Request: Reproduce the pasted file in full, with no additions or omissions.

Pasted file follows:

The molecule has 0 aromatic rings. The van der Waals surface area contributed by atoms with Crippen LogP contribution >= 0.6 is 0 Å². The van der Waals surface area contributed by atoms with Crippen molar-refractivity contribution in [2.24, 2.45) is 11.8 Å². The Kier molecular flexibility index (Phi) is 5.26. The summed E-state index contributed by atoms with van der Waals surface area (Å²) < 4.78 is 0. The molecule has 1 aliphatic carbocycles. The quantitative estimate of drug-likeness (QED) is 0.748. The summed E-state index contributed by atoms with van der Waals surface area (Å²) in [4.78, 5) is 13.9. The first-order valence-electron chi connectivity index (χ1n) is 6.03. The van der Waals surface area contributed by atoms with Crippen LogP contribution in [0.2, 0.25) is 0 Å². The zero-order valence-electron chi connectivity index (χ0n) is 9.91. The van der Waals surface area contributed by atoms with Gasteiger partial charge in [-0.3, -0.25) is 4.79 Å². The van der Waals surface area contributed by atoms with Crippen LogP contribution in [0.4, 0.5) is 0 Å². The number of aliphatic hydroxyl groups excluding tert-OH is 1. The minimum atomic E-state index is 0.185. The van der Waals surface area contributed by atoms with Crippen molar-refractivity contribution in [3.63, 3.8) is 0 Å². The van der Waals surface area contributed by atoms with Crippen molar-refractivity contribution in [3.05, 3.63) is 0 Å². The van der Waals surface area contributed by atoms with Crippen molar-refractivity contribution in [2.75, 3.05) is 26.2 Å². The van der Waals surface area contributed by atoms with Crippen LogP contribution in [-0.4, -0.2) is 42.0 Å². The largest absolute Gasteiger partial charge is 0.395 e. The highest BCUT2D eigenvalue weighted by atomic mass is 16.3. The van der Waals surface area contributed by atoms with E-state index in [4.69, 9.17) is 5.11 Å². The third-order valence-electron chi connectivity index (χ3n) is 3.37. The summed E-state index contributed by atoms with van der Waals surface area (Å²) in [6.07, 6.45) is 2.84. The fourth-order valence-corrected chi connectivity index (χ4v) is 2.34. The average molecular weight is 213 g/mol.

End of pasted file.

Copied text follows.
The molecule has 0 aromatic rings. The van der Waals surface area contributed by atoms with Crippen LogP contribution >= 0.6 is 0 Å². The van der Waals surface area contributed by atoms with Crippen molar-refractivity contribution in [2.24, 2.45) is 11.8 Å². The Kier molecular flexibility index (Phi) is 5.26. The summed E-state index contributed by atoms with van der Waals surface area (Å²) < 4.78 is 0. The molecule has 1 aliphatic carbocycles. The quantitative estimate of drug-likeness (QED) is 0.748. The summed E-state index contributed by atoms with van der Waals surface area (Å²) in [4.78, 5) is 13.9. The first-order valence-electron chi connectivity index (χ1n) is 6.03. The van der Waals surface area contributed by atoms with Crippen LogP contribution in [0.2, 0.25) is 0 Å². The zero-order valence-electron chi connectivity index (χ0n) is 9.91. The van der Waals surface area contributed by atoms with Gasteiger partial charge in [-0.3, -0.25) is 4.79 Å². The van der Waals surface area contributed by atoms with Crippen LogP contribution in [0.4, 0.5) is 0 Å². The number of aliphatic hydroxyl groups excluding tert-OH is 1. The minimum atomic E-state index is 0.185. The van der Waals surface area contributed by atoms with Crippen molar-refractivity contribution in [3.63, 3.8) is 0 Å². The van der Waals surface area contributed by atoms with Crippen molar-refractivity contribution in [3.05, 3.63) is 0 Å². The van der Waals surface area contributed by atoms with Crippen molar-refractivity contribution in [2.75, 3.05) is 26.2 Å². The van der Waals surface area contributed by atoms with Crippen LogP contribution in [-0.4, -0.2) is 42.0 Å². The largest absolute Gasteiger partial charge is 0.395 e. The highest BCUT2D eigenvalue weighted by atomic mass is 16.3. The van der Waals surface area contributed by atoms with E-state index in [4.69, 9.17) is 5.11 Å². The third-order valence-electron chi connectivity index (χ3n) is 3.37. The summed E-state index contributed by atoms with van der Waals surface area (Å²) in [6.07, 6.45) is 2.84. The fourth-order valence-corrected chi connectivity index (χ4v) is 2.34. The average molecular weight is 213 g/mol.